We all know there's no "I" in team. But a new study suggests having too much "I" in a marriage might be a problem as well.
The study, published recently in Psychology and Aging by a team of UC Berkeley researchers, looked at more than 150 middle-aged and older married couples; the middle-aged couples had been married for at least 15 years, the older couples for at least 30. The couples, who varied in the level of happiness they reported with their marriage, engaged in a 15-minute conversation about a conflict they'd had. During this discussion, the researchers monitored each spouse's physiological signals, such as their heartbeat, as well as emotional signs like their tone of voice, facial expressions, and body language.
They also recorded how frequently the spouses used words like "we," "our," and "us"—words that previous research has linked to feelings of interdependence, shared responsibility, and partnership. They also looked for "separateness" words like "I," "me" and "you," which signify dividedness and a focus on oneself.
The results showed that couples who used "we"-words had interactions with high levels of positive emotional behavior, low levels of negative emotional behavior, and low levels of physiological stress. Interestingly, when one spouse used we-language, it was the other spouse who felt better.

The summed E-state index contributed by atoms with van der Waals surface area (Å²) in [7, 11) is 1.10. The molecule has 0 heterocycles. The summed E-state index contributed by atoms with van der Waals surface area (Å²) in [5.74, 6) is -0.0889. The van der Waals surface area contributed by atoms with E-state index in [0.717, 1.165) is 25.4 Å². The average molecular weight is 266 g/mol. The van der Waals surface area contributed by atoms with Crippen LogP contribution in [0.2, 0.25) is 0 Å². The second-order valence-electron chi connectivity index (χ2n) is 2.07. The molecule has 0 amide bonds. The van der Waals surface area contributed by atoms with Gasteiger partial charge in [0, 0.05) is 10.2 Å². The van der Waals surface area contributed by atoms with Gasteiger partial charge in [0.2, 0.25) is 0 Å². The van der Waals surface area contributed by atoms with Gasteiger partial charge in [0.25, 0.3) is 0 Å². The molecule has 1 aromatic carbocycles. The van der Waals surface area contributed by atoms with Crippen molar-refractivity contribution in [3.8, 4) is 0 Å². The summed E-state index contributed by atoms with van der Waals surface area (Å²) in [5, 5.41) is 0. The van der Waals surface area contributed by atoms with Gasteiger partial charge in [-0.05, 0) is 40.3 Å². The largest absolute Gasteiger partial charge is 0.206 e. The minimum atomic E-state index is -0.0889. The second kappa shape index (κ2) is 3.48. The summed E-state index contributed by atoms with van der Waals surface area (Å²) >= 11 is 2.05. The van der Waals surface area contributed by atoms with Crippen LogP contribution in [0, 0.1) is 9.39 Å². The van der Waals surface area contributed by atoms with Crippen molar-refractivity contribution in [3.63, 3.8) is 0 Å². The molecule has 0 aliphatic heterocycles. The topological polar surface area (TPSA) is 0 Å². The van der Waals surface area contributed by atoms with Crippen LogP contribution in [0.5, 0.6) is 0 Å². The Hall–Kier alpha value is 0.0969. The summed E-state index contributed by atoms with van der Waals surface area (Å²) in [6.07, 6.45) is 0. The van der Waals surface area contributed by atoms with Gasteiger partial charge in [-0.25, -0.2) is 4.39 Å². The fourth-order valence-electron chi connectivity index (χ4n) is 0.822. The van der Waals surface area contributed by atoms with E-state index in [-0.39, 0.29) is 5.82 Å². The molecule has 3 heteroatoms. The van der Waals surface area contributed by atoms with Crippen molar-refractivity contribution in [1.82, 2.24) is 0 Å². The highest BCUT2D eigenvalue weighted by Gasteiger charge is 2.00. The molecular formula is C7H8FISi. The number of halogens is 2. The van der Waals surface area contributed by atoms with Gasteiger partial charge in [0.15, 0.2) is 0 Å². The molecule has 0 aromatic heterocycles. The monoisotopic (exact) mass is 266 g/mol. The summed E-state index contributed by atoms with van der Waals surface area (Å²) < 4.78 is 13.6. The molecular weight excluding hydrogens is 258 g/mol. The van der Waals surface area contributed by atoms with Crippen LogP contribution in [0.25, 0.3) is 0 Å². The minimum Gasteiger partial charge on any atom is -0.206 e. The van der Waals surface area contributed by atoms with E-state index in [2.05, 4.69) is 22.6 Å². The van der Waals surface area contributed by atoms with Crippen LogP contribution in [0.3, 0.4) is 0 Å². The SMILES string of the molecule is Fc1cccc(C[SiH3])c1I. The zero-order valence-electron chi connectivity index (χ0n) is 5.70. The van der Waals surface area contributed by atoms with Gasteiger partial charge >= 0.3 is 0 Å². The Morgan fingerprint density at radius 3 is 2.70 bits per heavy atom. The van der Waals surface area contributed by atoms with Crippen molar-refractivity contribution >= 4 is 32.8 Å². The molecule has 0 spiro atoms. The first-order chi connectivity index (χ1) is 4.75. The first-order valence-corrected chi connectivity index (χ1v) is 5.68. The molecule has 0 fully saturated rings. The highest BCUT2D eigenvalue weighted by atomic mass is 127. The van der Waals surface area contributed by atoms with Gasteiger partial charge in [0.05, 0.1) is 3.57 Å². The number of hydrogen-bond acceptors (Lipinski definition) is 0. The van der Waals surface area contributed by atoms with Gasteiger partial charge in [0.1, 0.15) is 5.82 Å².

On the other hand, spouses who used a lot of "me/you" language experienced high levels of negative emotional behaviors and said they were more dissatisfied with their marriages; their partners felt the same way.
What's more, the researchers found that older couples tended to use more "we" words than the middle-aged couples, but the same amount of separateness words. The researchers explain this finding by proposing that because older couples have been together longer, their many shared experiences have likely fostered a greater sense of joint identity.
"It appears that pronouns," the authors conclude, "a seemingly innocuous part of everyday speech, provide an important window into the inner workings of intimate relationships, the qualities of the connections between partners, and the ways that emotions are expressed and regulated as couples deal with the inevitable problems that arise in married life."
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About The Author
Katie Goldsmith is a Greater Good editorial assistant.